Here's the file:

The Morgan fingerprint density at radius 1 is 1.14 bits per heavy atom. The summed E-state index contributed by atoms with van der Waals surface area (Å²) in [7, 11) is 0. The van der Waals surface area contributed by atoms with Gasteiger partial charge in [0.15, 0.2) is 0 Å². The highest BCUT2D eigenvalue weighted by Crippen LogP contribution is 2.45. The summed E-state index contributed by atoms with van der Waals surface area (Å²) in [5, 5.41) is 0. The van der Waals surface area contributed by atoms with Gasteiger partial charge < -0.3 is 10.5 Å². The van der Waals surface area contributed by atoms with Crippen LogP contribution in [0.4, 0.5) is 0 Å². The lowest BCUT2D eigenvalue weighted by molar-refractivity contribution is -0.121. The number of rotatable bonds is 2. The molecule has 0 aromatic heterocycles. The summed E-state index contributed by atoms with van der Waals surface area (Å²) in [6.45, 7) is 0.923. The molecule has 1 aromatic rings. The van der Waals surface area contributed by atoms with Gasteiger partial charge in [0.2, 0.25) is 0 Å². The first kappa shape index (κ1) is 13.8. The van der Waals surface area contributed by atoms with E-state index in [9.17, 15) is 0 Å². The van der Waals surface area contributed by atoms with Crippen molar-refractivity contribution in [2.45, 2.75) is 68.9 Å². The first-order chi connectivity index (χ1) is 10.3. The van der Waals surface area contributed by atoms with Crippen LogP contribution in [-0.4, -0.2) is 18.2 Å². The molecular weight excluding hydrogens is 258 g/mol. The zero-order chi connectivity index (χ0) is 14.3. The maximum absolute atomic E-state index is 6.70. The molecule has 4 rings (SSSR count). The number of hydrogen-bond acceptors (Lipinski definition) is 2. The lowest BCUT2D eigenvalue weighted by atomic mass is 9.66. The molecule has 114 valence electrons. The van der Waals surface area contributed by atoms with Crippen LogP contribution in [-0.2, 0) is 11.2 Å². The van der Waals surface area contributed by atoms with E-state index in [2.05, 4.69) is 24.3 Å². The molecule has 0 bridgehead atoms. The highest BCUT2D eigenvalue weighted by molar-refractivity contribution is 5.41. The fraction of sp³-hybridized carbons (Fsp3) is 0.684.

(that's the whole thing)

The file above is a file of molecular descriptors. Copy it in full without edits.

The Morgan fingerprint density at radius 1 is 1.14 bits per heavy atom. The summed E-state index contributed by atoms with van der Waals surface area (Å²) in [7, 11) is 0. The van der Waals surface area contributed by atoms with Gasteiger partial charge in [0.15, 0.2) is 0 Å². The highest BCUT2D eigenvalue weighted by Crippen LogP contribution is 2.45. The summed E-state index contributed by atoms with van der Waals surface area (Å²) in [5, 5.41) is 0. The van der Waals surface area contributed by atoms with Gasteiger partial charge < -0.3 is 10.5 Å². The van der Waals surface area contributed by atoms with Crippen LogP contribution in [0.4, 0.5) is 0 Å². The lowest BCUT2D eigenvalue weighted by molar-refractivity contribution is -0.121. The number of rotatable bonds is 2. The molecule has 0 aromatic heterocycles. The summed E-state index contributed by atoms with van der Waals surface area (Å²) in [6.45, 7) is 0.923. The molecule has 1 aromatic rings. The van der Waals surface area contributed by atoms with Gasteiger partial charge in [0.2, 0.25) is 0 Å². The first kappa shape index (κ1) is 13.8. The van der Waals surface area contributed by atoms with E-state index in [9.17, 15) is 0 Å². The van der Waals surface area contributed by atoms with Crippen molar-refractivity contribution in [2.45, 2.75) is 68.9 Å². The first-order chi connectivity index (χ1) is 10.3. The van der Waals surface area contributed by atoms with Crippen LogP contribution in [-0.4, -0.2) is 18.2 Å². The molecular weight excluding hydrogens is 258 g/mol. The zero-order chi connectivity index (χ0) is 14.3. The maximum absolute atomic E-state index is 6.70. The molecule has 4 rings (SSSR count). The number of hydrogen-bond acceptors (Lipinski definition) is 2. The lowest BCUT2D eigenvalue weighted by atomic mass is 9.66. The molecule has 114 valence electrons. The van der Waals surface area contributed by atoms with Crippen LogP contribution in [-0.2, 0) is 11.2 Å². The van der Waals surface area contributed by atoms with E-state index in [2.05, 4.69) is 24.3 Å². The molecule has 0 bridgehead atoms. The highest BCUT2D eigenvalue weighted by molar-refractivity contribution is 5.41. The fraction of sp³-hybridized carbons (Fsp3) is 0.684.